Global Impact of the Americans with Disabilities Act on Its 30th Anniversary

U.S. flag in which the stars are in the shape of a person using a wheelchair

The Americans with Disabilities Act (ADA) is a civil rights law that provides protections to Americans with disabilities, similar to other U.S. laws that provide protections to individuals on the basis of race, sex, national origin, age and religion. This year is the 30th anniversary of this landmark legislation. The ADA provided the basis for the United Nations (UN) Convention on the Rights of Persons with Disabilities, an international treaty that has been ratified by 94 percent of UN member states.

The ADA provides protections for all aspects of voting, including voter registration, polling station accessibility, assistive devices to support casting of ballots and the provision of alternative measures, such as curbside voting and postal voting. These types of alternative measures have not only expanded the franchise to voters with disabilities, but in the current COVID-19 context, states that had postal voting measures in place for people with disabilities were able to quickly scale up this provision for all voters concerned with voting in person. The International Foundation for Electoral Systems (IFES) outlined these measures, and other ways voters with and without disabilities have been impacted by the pandemic, in its COVID-19 Briefing Series: Inclusion and Meaningful Political Participation. Judith Heumann, a pioneer of the U.S. disability rights movement, wrote the foreword for the paper.


The following was originally published as the foreword for the IFES COVID-19 Briefing Series: Inclusion and Meaningful Political Participation.

My parents were German Jewish refugees to the United States. I had polio in 1949 and have been unable to walk my entire life. My parents always drummed into my head that I had the same responsibilities as my brothers. I knew that I must vote and that my vote should be an informed one. Over the years, I have faced discrimination because of my disability. I was denied the right to go to school when I was 5 because I was a “fire hazard.” I lived in Brooklyn, but could not ride a bus or a train because they were not physically accessible. I was denied my first major job as a teacher because I couldn’t walk. After I successfully sued, I taught for three years.

When I was 18 years old, I went to vote. However, I couldn’t go by myself because our polling place was up four steps. My father had to pull my wheelchair up the steps and then had to help me in the voting booth. There was no one else who could help me and no provisions for me to vote on my own. At that point, there was a very small disability rights movement both in the U.S. and internationally. Hundreds of millions of people with all types of disabilities had been denied the opportunity to fully participate in our communities because of discrimination. Democracies were failing us. We had to come together at the local, national, regional and global level to remove the barriers to participation in political life.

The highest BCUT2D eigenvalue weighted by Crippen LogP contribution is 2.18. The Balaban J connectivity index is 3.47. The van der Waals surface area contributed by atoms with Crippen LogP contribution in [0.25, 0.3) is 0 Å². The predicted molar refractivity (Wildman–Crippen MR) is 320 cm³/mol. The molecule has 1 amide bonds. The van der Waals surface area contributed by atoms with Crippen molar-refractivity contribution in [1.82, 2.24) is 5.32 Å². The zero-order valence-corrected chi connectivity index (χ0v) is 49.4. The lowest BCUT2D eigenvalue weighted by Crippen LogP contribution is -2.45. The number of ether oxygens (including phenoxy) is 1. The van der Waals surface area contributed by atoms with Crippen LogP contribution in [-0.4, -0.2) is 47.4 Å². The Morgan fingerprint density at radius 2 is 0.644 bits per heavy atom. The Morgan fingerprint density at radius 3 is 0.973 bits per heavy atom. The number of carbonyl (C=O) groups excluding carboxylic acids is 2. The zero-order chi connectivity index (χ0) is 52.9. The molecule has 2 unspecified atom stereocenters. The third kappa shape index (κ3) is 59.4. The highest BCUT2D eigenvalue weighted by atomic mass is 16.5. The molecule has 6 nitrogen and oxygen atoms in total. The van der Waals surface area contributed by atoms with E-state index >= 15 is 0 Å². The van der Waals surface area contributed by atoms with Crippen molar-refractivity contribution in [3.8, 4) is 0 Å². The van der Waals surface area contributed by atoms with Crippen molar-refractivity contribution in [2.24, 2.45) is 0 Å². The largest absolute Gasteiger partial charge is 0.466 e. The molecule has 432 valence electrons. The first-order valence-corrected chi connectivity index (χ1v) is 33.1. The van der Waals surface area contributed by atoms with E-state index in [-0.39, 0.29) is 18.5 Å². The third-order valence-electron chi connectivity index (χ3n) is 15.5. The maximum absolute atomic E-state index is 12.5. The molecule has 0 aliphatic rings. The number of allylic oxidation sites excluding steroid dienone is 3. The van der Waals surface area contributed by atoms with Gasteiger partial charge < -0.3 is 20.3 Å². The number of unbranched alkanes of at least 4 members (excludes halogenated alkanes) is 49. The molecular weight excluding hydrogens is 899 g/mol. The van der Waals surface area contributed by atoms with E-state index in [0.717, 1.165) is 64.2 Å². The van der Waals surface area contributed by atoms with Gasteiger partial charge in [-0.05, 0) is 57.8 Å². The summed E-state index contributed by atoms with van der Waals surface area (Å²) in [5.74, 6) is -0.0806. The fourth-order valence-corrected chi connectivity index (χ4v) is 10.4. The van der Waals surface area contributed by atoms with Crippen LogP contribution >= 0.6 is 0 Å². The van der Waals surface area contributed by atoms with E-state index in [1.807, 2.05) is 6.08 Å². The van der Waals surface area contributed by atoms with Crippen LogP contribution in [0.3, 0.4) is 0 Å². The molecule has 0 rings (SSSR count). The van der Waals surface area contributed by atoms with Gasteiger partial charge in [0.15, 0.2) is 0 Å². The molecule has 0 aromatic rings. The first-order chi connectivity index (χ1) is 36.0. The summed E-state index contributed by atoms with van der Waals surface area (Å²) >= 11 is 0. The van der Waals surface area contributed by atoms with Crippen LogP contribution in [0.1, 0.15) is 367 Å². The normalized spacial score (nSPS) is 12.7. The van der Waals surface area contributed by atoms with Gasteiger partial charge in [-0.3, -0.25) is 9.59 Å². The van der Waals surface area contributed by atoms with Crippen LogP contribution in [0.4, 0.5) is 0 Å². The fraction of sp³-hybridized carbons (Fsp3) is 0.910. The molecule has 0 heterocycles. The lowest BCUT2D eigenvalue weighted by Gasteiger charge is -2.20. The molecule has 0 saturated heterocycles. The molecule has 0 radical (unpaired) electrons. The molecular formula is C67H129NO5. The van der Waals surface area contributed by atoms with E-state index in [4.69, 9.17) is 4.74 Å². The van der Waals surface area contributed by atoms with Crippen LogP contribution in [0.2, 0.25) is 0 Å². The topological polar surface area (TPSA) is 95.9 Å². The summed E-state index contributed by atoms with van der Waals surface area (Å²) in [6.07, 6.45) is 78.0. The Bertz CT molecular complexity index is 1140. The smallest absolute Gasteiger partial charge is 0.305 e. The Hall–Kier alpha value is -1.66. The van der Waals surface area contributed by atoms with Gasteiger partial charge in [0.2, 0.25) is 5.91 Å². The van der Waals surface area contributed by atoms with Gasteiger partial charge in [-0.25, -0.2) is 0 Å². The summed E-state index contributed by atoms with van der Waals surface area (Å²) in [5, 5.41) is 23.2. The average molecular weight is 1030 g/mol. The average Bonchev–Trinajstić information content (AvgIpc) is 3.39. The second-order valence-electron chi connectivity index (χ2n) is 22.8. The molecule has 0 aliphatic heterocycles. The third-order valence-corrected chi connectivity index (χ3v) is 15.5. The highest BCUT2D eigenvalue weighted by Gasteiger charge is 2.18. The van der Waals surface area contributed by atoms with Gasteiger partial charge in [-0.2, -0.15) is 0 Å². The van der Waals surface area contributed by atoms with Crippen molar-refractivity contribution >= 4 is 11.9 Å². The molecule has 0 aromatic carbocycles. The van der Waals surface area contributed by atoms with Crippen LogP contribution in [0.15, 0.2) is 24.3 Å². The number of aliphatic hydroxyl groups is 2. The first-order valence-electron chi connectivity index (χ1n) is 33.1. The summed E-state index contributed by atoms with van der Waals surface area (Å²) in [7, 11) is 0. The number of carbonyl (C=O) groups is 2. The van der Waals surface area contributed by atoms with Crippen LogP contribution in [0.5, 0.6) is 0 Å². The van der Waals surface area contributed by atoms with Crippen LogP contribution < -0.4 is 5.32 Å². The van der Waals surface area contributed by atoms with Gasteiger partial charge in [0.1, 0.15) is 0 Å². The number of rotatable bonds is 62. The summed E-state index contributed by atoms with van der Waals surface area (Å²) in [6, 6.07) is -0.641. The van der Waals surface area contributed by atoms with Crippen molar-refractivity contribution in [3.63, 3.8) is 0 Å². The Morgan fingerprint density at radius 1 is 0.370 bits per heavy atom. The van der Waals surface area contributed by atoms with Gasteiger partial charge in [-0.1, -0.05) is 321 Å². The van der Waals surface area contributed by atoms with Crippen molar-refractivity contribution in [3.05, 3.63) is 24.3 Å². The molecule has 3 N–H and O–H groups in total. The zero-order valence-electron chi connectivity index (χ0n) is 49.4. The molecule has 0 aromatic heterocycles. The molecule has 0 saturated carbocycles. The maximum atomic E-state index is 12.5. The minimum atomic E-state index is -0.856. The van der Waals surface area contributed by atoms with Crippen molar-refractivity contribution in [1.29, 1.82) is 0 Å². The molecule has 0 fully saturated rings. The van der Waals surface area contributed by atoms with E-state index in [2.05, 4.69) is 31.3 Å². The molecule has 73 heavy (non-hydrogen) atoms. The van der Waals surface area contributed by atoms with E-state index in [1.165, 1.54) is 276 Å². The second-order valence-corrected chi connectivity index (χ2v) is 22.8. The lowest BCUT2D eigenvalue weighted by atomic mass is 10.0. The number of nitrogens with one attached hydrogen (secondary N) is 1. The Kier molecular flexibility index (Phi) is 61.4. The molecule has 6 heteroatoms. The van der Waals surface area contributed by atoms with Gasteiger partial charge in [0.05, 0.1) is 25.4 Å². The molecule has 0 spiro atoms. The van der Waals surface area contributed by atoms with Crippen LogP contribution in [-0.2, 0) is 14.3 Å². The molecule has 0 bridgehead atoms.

Learning what other disenfranchised groups had been doing to obtain their rights was an example of what was possible globally. I learned from the civil rights movement that the right to vote was being denied to people because they were Black; and that women in the U.S. and countries around the world had been denied their right to vote. I also learned that laws had been passed to enable all people to participate in the political process. Learning about how other people had organized and the years it had taken for some groups to be granted the right to vote was an important lesson for me and others.

Learning what other disenfranchised groups had been doing to obtain their rights was an example of what was possible globally.

The birth of the global disability rights movement ultimately resulted in the introduction of the UN Convention of the Rights of Persons with Disabilities. Article 29 of the treaty is focused on participation in political and public life and guarantees political rights and the opportunity to enjoy them on an equal basis with others. Progress has been made on implementing Article 29, including resulting in more people with various types of disabilities, living in rural and urban communities finally getting to participate in elections. The disability community has been working side by side with other marginalized groups in countries around the world. The growing acknowledgment by governments that all people have the right to participate in the planning of elections to ensure accessibility to voting and running for office has been critically important. We cannot allow this pandemic to be an excuse for rolling back participation.

Unfortunately, many people still see us as second-class citizens. The COVID-19 pandemic has exacerbated existing barriers. The authors of this paper have provided concrete recommendations for government and civil society to take in order to ensure everyone has access to the political process.

It is incumbent upon us all to ensure that we oppose efforts from governments to suppress the right of people to vote or participate in the political process. Together we will be vigilant and outspoken. We must not allow others to use the pandemic as an excuse to take away our rights.

Judith Heumann, International Disability Rights Advocate, Senior Fellow Ford Foundation (2017-2019), Special Advisor for International Disability Rights, U.S. Department of State (2010-2017)


To learn more, RSVP for the Virtual U.S. Election Program! Once you do, you’ll be able to watch videos about the right to vote in the U.S. on demand.

Published on October 22, 2020.

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